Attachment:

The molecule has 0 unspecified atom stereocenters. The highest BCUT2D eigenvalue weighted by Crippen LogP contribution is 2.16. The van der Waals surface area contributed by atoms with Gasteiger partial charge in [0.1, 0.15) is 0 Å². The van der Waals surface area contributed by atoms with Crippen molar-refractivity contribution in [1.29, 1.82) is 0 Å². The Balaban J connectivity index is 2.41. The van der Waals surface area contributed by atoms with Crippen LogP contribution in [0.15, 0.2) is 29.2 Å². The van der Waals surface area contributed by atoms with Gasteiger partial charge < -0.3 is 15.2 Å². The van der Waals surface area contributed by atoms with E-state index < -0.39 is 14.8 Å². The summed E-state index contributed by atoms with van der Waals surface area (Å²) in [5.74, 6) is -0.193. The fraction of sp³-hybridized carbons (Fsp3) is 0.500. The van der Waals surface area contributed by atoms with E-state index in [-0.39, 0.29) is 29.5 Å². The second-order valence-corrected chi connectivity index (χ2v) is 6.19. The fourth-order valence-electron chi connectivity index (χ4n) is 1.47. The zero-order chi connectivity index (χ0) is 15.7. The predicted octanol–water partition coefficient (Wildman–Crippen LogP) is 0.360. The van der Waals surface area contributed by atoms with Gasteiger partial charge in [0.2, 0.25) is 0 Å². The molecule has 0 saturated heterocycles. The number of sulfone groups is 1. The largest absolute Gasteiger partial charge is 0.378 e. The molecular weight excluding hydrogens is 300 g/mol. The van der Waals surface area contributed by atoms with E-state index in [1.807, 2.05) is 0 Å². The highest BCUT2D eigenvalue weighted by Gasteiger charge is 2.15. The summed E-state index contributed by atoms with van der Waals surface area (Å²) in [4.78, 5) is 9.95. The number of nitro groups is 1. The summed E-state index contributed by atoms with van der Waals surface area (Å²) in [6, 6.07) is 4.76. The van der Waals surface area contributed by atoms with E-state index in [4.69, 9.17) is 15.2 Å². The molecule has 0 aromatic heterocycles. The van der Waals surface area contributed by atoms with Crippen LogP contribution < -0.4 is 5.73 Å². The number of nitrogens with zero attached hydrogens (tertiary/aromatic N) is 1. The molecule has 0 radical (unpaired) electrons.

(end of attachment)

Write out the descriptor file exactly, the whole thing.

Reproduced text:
The molecule has 0 unspecified atom stereocenters. The highest BCUT2D eigenvalue weighted by Crippen LogP contribution is 2.16. The van der Waals surface area contributed by atoms with Gasteiger partial charge in [0.1, 0.15) is 0 Å². The van der Waals surface area contributed by atoms with Crippen molar-refractivity contribution in [1.29, 1.82) is 0 Å². The Balaban J connectivity index is 2.41. The van der Waals surface area contributed by atoms with Crippen LogP contribution in [0.15, 0.2) is 29.2 Å². The van der Waals surface area contributed by atoms with Gasteiger partial charge < -0.3 is 15.2 Å². The van der Waals surface area contributed by atoms with E-state index < -0.39 is 14.8 Å². The summed E-state index contributed by atoms with van der Waals surface area (Å²) in [5.74, 6) is -0.193. The fraction of sp³-hybridized carbons (Fsp3) is 0.500. The van der Waals surface area contributed by atoms with E-state index in [-0.39, 0.29) is 29.5 Å². The second-order valence-corrected chi connectivity index (χ2v) is 6.19. The fourth-order valence-electron chi connectivity index (χ4n) is 1.47. The zero-order chi connectivity index (χ0) is 15.7. The predicted octanol–water partition coefficient (Wildman–Crippen LogP) is 0.360. The van der Waals surface area contributed by atoms with Gasteiger partial charge in [0.2, 0.25) is 0 Å². The molecule has 0 saturated heterocycles. The number of sulfone groups is 1. The largest absolute Gasteiger partial charge is 0.378 e. The molecular weight excluding hydrogens is 300 g/mol. The van der Waals surface area contributed by atoms with E-state index in [1.807, 2.05) is 0 Å². The highest BCUT2D eigenvalue weighted by Gasteiger charge is 2.15. The summed E-state index contributed by atoms with van der Waals surface area (Å²) in [4.78, 5) is 9.95. The number of nitro groups is 1. The summed E-state index contributed by atoms with van der Waals surface area (Å²) in [6, 6.07) is 4.76. The van der Waals surface area contributed by atoms with E-state index in [4.69, 9.17) is 15.2 Å². The molecule has 0 aromatic heterocycles. The van der Waals surface area contributed by atoms with Crippen LogP contribution < -0.4 is 5.73 Å². The number of nitrogens with zero attached hydrogens (tertiary/aromatic N) is 1. The molecule has 0 radical (unpaired) electrons.